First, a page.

Skip to main content

Financial incentives versus standard of care to improve patient compliance with live kidney donor follow-up: protocol for a multi-center, parallel-group randomized controlled trial

Abstract

Background

Live kidney donors (LKDs) account for nearly a third of kidney transplants in the United States. While donor nephrectomy poses minimal post-surgical risk, LKDs face an elevated adjusted risk of developing chronic diseases such as hypertension, diabetes, and end-stage renal disease. Routine screening presents an opportunity for the early detection and management of chronic conditions. Transplant hospital reporting requirements mandate the submission of laboratory and clinical data at 6-months, 1-year, and 2-years after kidney donation, but less than 50% of hospitals are able to comply. Strategies to increase patient engagement in follow-up efforts while minimizing administrative burden are needed. We seek to evaluate the effectiveness of using small financial incentives to promote patient compliance with LKD follow-up.

Methods/design

We are conducting a two-arm randomized controlled trial (RCT) of patients who undergo live donor nephrectomy at The Johns Hopkins Hospital Comprehensive Transplant Center (MDJH) and the University of Maryland Medical Center Transplant Center (MDUM). Eligible donors will be recruited in-person at their first post-surgical clinic visit or over the phone. We will use block randomization to assign LKDs to the intervention ($25 gift card at each follow-up visit) or control arm (current standard of care). Follow-up compliance will be tracked over time. The primary outcome will be complete (all components addressed) and timely (60 days before or after expected visit date), submission of LKD follow-up data at required 6-month, 1-year, and 2-year time points. The secondary outcome will be transplant hospital-level compliance with federal reporting requirements at each visit. Rates will be compared between the two arms following the intention-to-treat principle.

Discussion

Small financial incentivization might increase patient compliance in the context of LKD follow-up, without placing undue administrative burden on transplant providers. The findings of this RCT will inform potential center- and national-level initiatives to provide all LKDs with small financial incentives to promote engagement with post-donation monitoring efforts.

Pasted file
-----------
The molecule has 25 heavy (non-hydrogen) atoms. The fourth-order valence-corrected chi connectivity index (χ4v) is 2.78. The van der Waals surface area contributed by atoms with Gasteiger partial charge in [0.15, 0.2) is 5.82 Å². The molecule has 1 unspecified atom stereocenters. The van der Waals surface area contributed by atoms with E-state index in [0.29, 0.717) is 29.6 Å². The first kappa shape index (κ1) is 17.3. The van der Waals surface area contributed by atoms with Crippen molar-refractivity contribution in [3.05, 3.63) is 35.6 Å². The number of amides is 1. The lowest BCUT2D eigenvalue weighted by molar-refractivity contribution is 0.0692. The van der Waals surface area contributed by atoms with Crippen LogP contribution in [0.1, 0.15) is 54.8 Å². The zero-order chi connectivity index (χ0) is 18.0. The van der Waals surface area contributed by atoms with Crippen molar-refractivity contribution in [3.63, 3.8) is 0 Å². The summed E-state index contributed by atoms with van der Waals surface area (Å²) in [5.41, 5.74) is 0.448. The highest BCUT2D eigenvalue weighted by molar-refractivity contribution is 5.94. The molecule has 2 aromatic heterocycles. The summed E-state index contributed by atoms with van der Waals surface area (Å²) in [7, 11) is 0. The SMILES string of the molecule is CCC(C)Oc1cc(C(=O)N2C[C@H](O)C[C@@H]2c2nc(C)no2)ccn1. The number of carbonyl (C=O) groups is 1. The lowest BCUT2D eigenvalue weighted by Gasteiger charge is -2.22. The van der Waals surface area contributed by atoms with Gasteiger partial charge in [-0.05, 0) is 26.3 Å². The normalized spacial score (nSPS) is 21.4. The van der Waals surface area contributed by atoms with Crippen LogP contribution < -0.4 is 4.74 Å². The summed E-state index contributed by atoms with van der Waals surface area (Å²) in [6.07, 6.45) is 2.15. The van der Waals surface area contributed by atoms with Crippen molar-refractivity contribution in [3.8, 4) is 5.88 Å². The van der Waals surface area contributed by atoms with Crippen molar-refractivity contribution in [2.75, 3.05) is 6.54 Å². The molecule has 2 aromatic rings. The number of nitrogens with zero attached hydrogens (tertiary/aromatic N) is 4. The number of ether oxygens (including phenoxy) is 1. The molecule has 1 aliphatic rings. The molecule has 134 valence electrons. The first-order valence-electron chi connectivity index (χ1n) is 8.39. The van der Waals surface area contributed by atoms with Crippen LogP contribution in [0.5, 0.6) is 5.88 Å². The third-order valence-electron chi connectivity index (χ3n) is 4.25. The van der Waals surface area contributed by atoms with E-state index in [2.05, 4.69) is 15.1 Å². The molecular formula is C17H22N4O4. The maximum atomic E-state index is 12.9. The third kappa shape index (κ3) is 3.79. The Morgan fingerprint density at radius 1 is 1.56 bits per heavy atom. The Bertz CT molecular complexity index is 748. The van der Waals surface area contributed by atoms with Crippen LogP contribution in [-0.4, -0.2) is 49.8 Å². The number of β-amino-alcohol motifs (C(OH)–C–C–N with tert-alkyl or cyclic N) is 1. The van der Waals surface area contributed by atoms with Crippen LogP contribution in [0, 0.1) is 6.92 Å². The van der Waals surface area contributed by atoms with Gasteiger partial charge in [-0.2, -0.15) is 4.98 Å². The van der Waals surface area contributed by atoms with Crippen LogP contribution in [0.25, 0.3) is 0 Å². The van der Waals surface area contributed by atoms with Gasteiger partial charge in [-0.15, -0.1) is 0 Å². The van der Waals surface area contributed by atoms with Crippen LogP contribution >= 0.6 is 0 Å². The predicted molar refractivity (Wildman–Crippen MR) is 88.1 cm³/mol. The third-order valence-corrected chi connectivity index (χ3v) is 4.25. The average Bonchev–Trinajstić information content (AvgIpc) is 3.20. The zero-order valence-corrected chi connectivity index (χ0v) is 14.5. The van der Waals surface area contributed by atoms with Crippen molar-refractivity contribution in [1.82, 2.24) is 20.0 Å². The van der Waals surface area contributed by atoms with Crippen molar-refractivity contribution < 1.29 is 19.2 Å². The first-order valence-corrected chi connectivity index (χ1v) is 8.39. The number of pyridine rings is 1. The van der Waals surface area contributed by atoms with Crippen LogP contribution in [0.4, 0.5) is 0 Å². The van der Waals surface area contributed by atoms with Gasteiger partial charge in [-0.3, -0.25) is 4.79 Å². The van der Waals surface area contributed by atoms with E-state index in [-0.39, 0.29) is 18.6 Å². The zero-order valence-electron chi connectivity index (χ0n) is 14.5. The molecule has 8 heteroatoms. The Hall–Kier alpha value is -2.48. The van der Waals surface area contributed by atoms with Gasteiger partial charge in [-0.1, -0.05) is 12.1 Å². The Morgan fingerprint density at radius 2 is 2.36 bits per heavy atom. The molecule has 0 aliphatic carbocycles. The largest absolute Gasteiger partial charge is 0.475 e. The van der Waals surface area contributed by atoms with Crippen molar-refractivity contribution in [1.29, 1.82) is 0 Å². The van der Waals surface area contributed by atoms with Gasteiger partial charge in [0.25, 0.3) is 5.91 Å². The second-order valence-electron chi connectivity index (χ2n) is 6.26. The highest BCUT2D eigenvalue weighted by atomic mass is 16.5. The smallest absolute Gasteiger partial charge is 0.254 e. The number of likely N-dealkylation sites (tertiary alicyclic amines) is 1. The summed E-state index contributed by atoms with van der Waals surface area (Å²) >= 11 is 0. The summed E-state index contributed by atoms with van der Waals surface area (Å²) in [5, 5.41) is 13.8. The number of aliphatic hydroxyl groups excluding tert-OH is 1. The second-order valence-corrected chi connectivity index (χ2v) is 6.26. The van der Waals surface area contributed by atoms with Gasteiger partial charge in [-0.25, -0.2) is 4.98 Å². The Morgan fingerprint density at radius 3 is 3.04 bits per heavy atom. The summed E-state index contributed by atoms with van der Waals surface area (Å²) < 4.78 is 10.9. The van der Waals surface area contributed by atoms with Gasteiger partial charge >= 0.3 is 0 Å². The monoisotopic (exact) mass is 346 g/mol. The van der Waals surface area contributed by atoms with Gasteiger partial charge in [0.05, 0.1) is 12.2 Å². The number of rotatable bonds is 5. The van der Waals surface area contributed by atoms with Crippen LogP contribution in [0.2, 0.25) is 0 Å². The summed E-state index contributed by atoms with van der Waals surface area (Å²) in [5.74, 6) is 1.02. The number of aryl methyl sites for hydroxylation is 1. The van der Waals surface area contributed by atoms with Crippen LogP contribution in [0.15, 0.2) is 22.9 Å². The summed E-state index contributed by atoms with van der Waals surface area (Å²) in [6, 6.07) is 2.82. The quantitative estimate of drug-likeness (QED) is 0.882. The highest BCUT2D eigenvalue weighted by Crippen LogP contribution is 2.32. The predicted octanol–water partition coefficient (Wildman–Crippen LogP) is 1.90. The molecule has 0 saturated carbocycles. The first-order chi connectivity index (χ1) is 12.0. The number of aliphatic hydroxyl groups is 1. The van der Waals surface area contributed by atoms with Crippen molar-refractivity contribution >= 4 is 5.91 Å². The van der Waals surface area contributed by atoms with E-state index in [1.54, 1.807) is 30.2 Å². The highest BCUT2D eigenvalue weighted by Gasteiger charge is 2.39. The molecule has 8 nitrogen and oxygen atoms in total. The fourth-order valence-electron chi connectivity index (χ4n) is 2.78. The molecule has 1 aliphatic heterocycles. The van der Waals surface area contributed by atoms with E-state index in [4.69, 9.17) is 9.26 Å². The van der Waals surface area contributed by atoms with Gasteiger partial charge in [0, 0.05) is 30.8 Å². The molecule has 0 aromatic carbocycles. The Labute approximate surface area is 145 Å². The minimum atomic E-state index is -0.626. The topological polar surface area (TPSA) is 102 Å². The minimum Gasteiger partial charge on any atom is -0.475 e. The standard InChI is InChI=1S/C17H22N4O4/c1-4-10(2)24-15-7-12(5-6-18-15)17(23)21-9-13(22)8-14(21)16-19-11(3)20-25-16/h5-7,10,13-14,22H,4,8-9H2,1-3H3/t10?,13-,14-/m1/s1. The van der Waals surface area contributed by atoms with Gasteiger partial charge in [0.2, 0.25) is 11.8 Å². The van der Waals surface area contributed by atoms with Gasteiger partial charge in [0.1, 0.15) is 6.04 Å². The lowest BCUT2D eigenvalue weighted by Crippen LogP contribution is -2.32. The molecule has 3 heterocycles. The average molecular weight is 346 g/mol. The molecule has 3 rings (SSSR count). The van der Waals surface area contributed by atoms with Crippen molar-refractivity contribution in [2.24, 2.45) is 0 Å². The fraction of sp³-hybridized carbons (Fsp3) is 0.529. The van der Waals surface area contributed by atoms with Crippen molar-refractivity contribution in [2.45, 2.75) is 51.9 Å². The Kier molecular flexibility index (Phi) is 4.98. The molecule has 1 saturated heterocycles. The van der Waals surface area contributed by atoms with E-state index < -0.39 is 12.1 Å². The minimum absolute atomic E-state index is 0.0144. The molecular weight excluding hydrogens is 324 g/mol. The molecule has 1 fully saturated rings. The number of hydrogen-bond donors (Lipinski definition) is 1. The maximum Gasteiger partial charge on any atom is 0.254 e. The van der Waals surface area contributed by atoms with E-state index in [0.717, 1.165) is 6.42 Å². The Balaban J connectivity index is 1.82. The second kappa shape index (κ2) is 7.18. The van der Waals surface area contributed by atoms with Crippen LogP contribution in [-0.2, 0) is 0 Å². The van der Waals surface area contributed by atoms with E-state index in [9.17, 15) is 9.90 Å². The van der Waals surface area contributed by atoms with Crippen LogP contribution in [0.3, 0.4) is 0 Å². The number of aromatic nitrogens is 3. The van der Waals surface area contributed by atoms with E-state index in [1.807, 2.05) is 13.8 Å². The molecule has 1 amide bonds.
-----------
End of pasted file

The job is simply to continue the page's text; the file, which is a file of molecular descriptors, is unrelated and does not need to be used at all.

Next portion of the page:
Trial registration

ClinicalTrials.gov number: NCT03090646

Date of registration: March 2, 2017

Sponsors: Johns Hopkins University, University of Maryland Medical Center

Funding: The Living Legacy Foundation of Maryland

Peer Review reports

Background

Live donor kidney transplantation is the optimal treatment modality for patients with end-stage renal disease (ESRD), with superior clinical outcomes and quality of life compared to deceased donor kidney transplantation or remaining on dialysis [1,2,3,4]. Live kidney donors currently contribute nearly one third of the kidneys used for transplantation each year in the US [5].. While live kidney donation poses minimal post-surgical risks to patients [6,7,8], donors face a small but measurable increase in the risk of developing ESRD and other chronic diseases in the long-term [9,10,11,12,13,14,15]. Prior work suggests that donors who develop de novo disease are at greater risk for ESRD [16, 17]. Hypertension, diabetes mellitus, and glomerulonephritis account for over 60% of ESRD cases in donors [17]. Routine laboratory and clinical screening can detect subclinical disease indicators such as hyperglycemia, elevated blood pressure, proteinuria, and hematuria long before they progress to chronic disease or ESRD. In fact, our group’s preliminary work found that serum creatinine measured as early as 6 months postdonation was predictive of later ESRD development; a 10 mL/min/1.73m2 increase in postdonation eGFR was associated with 40% decreased risk of ESRD [18].